The Rippling EffectTo read the intro to this retrospective series of posts, go here.
Original post date: July 22, 2008
As I discussed on Saturday, a member of our family -- Becca -- dies the previous day. For a family with so many animals, one might think that losing only 1 of 6 wouldn't have dramatic effects. But quite the opposite is true.
Becca was the leader of our pack. She was by far the most gregarious of the brood. She DEMANDED the most attention, both good and bad. She was always under foot -- if you were in a hurry, she was sure to be in your way!
When someone came to the front door, she was the first to greet them. Our other two dogs will bark up a storm and, if that doesn't work and a non-family members enters, both scurry for cover. But not Becca!! She would approach anybody as if to say, "Hi. How ya doing? I'm Becca. I like people. Pet me. Pet me. Pet me."
So, despite the fact our house is still filled with cats and dogs, it seems rather empty. The main vital spirit has gone. In time, we'll get used to this new energy and it will become the norm. For now, however, everything seems out of sorts.
In contemplating the last few days, I again recognized the mysterious ripple effects of life. Every action by each and every entity cause ripples that flow out into the world. Sometimes the ripples intersect and sometimes they clash. They form an invisible tapestry around us.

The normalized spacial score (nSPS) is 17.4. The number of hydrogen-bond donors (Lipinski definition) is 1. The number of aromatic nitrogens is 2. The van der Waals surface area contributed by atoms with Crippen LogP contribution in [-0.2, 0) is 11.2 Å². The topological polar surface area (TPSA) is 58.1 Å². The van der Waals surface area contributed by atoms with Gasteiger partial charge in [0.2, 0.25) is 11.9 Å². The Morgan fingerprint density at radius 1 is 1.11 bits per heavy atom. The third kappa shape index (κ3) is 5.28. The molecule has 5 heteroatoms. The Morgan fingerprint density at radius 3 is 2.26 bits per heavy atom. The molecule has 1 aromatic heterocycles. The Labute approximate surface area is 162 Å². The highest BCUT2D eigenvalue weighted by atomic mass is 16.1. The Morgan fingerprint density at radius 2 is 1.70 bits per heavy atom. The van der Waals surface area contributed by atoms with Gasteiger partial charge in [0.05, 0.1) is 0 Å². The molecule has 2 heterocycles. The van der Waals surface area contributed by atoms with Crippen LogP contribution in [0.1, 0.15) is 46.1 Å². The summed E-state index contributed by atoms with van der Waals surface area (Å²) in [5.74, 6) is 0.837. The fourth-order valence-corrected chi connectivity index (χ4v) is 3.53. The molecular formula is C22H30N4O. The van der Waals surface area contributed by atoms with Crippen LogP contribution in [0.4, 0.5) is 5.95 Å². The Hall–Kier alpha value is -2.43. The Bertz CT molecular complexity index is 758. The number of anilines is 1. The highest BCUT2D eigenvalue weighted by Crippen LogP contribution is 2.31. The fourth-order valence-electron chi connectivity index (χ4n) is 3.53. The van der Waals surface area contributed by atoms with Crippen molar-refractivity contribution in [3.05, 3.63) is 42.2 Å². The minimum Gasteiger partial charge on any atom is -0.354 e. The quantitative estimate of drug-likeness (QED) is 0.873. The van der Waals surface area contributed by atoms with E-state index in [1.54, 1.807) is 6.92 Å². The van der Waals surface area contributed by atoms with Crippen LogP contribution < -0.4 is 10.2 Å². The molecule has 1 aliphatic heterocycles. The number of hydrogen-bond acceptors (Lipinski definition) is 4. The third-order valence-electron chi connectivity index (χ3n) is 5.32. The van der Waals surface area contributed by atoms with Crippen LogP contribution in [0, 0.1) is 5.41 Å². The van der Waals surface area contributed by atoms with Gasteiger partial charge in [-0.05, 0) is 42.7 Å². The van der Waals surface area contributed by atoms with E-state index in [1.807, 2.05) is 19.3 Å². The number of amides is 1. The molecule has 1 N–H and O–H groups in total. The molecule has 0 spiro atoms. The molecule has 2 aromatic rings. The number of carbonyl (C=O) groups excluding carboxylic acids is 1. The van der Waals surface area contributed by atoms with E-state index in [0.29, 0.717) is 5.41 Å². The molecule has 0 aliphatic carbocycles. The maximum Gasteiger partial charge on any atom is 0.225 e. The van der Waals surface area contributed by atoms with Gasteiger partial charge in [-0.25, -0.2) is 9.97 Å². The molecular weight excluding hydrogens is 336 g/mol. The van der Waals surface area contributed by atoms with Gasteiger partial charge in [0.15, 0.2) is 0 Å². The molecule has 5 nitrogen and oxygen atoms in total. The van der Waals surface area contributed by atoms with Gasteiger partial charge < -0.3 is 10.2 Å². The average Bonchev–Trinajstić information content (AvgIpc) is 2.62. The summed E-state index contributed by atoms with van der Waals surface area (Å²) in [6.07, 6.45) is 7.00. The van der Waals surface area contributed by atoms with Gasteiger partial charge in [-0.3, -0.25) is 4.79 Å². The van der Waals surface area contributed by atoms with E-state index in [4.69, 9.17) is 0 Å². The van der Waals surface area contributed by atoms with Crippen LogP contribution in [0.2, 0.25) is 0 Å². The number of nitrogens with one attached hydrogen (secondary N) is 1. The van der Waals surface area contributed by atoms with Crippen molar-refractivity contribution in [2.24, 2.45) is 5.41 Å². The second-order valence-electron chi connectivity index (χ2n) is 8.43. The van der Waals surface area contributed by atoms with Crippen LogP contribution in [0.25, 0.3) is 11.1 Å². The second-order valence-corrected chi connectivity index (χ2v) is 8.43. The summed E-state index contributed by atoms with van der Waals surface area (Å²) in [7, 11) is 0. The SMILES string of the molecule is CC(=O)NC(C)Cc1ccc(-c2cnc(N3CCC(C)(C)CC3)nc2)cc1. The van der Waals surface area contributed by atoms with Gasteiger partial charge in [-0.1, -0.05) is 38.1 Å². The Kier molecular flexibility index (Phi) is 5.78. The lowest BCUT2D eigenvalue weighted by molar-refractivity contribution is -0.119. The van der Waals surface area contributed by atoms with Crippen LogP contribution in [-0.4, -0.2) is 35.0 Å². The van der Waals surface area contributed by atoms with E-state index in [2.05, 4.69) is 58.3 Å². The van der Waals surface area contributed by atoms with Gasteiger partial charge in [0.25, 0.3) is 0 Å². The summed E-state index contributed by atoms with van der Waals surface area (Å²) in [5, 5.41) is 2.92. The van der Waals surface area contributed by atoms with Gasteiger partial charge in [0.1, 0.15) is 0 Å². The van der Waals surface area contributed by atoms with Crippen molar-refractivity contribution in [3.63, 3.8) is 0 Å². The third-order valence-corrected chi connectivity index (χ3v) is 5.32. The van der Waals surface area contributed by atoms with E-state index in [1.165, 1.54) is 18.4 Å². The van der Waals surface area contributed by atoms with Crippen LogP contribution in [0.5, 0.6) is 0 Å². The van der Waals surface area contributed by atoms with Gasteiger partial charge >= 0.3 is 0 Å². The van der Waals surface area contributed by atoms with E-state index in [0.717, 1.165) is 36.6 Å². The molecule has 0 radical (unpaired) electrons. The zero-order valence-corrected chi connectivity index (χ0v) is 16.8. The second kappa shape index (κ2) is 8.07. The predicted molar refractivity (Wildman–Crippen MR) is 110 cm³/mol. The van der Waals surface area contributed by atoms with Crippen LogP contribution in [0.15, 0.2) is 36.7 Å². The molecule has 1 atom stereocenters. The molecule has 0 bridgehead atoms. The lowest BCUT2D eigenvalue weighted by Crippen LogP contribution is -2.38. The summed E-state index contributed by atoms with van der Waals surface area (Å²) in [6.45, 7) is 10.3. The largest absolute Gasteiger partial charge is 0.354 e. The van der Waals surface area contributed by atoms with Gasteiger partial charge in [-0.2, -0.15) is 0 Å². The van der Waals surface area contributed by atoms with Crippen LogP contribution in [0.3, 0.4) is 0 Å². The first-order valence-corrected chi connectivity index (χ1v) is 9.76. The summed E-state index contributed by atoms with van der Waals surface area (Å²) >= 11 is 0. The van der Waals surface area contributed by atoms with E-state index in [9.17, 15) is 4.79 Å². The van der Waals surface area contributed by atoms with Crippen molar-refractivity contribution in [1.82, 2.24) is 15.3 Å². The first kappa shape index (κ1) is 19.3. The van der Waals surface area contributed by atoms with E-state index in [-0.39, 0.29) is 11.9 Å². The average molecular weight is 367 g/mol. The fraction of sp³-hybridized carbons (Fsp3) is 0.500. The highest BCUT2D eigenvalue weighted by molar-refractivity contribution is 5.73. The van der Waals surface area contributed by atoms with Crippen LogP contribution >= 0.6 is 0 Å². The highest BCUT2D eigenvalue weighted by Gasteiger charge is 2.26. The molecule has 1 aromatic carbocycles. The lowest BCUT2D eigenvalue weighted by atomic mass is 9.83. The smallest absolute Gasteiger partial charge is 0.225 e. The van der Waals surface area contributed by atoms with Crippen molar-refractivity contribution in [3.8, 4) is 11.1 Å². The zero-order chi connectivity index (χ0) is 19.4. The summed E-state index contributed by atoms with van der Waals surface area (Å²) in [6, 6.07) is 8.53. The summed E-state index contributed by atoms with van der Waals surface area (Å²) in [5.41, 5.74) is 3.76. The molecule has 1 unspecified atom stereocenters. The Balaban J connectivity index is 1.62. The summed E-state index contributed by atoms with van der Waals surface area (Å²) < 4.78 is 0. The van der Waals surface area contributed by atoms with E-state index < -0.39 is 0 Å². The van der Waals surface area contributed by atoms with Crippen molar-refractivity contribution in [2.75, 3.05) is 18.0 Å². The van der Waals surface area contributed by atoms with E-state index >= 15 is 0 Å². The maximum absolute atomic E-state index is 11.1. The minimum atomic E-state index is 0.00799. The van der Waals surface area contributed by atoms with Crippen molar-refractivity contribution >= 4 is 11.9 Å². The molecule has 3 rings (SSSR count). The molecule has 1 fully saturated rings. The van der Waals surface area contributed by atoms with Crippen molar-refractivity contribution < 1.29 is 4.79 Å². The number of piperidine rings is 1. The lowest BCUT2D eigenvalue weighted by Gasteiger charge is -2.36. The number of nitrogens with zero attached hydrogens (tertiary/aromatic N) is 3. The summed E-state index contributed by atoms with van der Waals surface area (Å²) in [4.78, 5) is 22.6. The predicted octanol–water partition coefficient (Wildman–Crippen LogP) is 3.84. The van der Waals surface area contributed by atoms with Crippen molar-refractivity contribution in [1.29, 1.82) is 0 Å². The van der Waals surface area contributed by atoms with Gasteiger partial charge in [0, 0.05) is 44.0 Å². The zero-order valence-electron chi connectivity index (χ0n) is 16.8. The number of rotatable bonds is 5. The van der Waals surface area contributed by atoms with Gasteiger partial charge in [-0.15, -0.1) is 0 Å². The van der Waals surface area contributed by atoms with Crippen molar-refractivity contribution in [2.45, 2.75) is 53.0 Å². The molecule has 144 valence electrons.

It is because of these trillions upon trillions of simultaneous ripples that we have no bona fide chance to truly comprehend this tapestry. The picture is far too broad and expansive for any of us to take in. So, we use terms like fate, chance or faith to define what we are unable rationally to define.
When something fortuitous happens to us, we say it was "the luck of the draw". When something bad happens to us, we say "the stars were aligned against us". We treat such things as random occurrences of chance.
I often find it interesting that when someone survives a tragedy that befell many others -- say a plane crash with only a few survivors -- we often hear that person exclaim, "God was watching out for me" or "an angel saved me." Whenever I hear such remarks, I always ask, "What about the others -- those who died. Why wasn't God watching out for them? What makes you think you're so special as to deserve this extraordinary treatment?"
In my humble opinion, it's not God or chance or fate that averts disaster or brings unexpected joy. It is something far more ordinary and pervasive -- the rippling effect.
If we had the ability to pull back to view the entirety of it all, we would be able to understand the ripples that led to the death of the man in Seat 4A and spared the life of the woman in Seat 4B.